United States Department of Defense.
Presenter: Secretary of Defense Donald H. Rumsfeld
Thursday, April 22, 2004 12:45 p.m. EDT
Secretary Rumsfeld Remarks to the Newspaper Association of America/American Society of Newspaper Editors[excerpt on freedom of information]
...Our republic was founded on the notion that an unchecked government is a major obstacle to human freedom and to progress, and that our leaders need to be challenged, internally through the complex constitutional system of checks and balances, and externally by a free and energetic press. This is a notion I've supported throughout my adult life. As a matter of fact, as a young member of Congress back in the 1960s, still in my 30s, I was a co-sponsor of the Freedom of Information Act. Now we all recognize that that Act causes government officials occasional pain, but in my view, it has been a valuable Act in helping to get the facts to the American people.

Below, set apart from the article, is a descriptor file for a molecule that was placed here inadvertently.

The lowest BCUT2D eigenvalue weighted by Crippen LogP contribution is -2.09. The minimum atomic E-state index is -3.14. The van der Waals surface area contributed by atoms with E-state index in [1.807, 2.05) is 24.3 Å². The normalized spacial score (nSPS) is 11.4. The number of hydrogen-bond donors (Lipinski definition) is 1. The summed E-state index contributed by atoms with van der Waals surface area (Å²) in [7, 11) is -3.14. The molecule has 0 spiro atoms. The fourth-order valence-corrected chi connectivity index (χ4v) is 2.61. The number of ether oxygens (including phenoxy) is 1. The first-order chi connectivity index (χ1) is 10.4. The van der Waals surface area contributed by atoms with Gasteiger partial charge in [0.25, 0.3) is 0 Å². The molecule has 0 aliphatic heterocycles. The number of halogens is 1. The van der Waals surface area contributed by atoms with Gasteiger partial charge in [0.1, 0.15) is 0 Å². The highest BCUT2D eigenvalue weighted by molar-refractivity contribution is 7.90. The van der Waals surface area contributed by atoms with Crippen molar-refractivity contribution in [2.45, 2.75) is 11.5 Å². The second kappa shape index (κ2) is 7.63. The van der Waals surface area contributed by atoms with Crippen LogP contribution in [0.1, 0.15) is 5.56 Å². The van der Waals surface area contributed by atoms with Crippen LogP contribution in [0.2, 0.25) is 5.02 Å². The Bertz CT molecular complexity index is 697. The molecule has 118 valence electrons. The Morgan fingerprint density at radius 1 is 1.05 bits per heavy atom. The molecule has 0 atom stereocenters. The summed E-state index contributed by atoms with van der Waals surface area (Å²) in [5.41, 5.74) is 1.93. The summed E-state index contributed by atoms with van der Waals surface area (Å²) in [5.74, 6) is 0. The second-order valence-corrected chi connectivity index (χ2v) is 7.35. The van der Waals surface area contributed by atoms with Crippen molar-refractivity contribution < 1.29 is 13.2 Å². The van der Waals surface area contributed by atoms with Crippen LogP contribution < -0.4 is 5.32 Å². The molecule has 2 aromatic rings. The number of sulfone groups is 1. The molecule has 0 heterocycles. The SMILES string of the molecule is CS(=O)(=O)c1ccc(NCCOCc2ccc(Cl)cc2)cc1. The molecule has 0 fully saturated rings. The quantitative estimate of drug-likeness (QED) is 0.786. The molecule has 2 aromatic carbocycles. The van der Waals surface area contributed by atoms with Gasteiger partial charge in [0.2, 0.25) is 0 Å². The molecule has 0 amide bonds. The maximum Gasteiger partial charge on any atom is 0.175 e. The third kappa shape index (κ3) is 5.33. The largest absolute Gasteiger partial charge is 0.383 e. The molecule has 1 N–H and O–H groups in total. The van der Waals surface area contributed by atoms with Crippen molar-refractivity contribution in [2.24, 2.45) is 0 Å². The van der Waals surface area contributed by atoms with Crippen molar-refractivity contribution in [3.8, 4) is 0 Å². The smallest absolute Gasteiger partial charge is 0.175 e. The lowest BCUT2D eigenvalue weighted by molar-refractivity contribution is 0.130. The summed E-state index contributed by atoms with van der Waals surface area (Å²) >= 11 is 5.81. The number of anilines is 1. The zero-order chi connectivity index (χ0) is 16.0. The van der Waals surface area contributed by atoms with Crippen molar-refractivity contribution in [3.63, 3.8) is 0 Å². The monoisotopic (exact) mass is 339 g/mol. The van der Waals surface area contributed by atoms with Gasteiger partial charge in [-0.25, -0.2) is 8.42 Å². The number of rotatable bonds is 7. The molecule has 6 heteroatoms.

As secretary of Defense this time, I believe and I certainly hope that our department has offered reporters and media as much or more access than possibly ever before. I'm told that I've held over 350 press briefings and press availabilities since I was confirmed in January of 2001. It's unbelievable. It's exhausting. (Laughter.) It's risky! (Laughter.) That's for sure. I've also granted hundreds of interviews, and at Torie Clarke's suggestion, we instituted an embedding program during the combat operations in Iraq, including some 500 journalists from some 250 outlets that we believe enriched the coverage and serve the public well. Even today, we have dozens of embeds with our forces in Afghanistan and in Iraq.
Our great political system needs information to be self-correcting. While excesses and imbalances will inevitably exist for a time, fortunately they tend not to last. Ultimately truth prevails. The American people seem to have inner gyroscopes that keep them centered and balanced.